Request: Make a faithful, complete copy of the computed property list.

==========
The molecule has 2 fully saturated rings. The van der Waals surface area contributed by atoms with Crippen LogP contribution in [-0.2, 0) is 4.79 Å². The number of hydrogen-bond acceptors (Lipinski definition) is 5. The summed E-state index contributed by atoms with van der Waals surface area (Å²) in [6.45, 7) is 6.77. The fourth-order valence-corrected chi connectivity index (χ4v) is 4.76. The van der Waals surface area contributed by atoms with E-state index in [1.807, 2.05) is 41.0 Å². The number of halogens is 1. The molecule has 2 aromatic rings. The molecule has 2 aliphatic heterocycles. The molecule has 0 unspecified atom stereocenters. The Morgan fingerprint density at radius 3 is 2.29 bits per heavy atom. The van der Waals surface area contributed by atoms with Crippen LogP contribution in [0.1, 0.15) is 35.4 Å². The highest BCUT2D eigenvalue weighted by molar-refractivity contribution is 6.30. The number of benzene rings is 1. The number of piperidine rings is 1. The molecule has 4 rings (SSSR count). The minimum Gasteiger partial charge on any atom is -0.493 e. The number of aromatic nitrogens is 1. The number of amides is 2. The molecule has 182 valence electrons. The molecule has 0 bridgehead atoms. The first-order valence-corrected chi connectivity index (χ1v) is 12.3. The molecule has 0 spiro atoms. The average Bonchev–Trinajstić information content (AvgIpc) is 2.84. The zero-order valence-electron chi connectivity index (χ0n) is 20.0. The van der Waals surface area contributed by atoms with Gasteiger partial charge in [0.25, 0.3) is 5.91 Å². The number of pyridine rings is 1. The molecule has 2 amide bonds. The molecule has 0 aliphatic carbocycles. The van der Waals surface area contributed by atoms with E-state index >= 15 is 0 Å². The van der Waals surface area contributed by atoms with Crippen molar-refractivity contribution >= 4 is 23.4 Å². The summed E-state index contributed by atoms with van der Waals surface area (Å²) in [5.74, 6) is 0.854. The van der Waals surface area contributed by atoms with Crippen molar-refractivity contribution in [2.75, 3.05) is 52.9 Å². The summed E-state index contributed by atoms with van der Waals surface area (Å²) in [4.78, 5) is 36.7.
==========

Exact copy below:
The molecule has 2 fully saturated rings. The van der Waals surface area contributed by atoms with Crippen LogP contribution in [-0.2, 0) is 4.79 Å². The number of hydrogen-bond acceptors (Lipinski definition) is 5. The summed E-state index contributed by atoms with van der Waals surface area (Å²) in [6.45, 7) is 6.77. The fourth-order valence-corrected chi connectivity index (χ4v) is 4.76. The van der Waals surface area contributed by atoms with E-state index in [1.807, 2.05) is 41.0 Å². The number of halogens is 1. The molecule has 2 aromatic rings. The molecule has 2 aliphatic heterocycles. The molecule has 0 unspecified atom stereocenters. The Morgan fingerprint density at radius 3 is 2.29 bits per heavy atom. The van der Waals surface area contributed by atoms with Crippen LogP contribution in [0.1, 0.15) is 35.4 Å². The highest BCUT2D eigenvalue weighted by molar-refractivity contribution is 6.30. The number of benzene rings is 1. The number of piperidine rings is 1. The molecule has 4 rings (SSSR count). The minimum Gasteiger partial charge on any atom is -0.493 e. The number of aromatic nitrogens is 1. The number of amides is 2. The molecule has 182 valence electrons. The molecule has 0 bridgehead atoms. The first-order valence-corrected chi connectivity index (χ1v) is 12.3. The molecule has 0 spiro atoms. The average Bonchev–Trinajstić information content (AvgIpc) is 2.84. The zero-order valence-electron chi connectivity index (χ0n) is 20.0. The van der Waals surface area contributed by atoms with Gasteiger partial charge in [0.25, 0.3) is 5.91 Å². The number of pyridine rings is 1. The molecule has 2 amide bonds. The molecule has 0 aliphatic carbocycles. The van der Waals surface area contributed by atoms with E-state index >= 15 is 0 Å². The van der Waals surface area contributed by atoms with Crippen molar-refractivity contribution >= 4 is 23.4 Å². The summed E-state index contributed by atoms with van der Waals surface area (Å²) in [5.74, 6) is 0.854. The van der Waals surface area contributed by atoms with Crippen molar-refractivity contribution in [2.75, 3.05) is 52.9 Å². The summed E-state index contributed by atoms with van der Waals surface area (Å²) in [4.78, 5) is 36.7.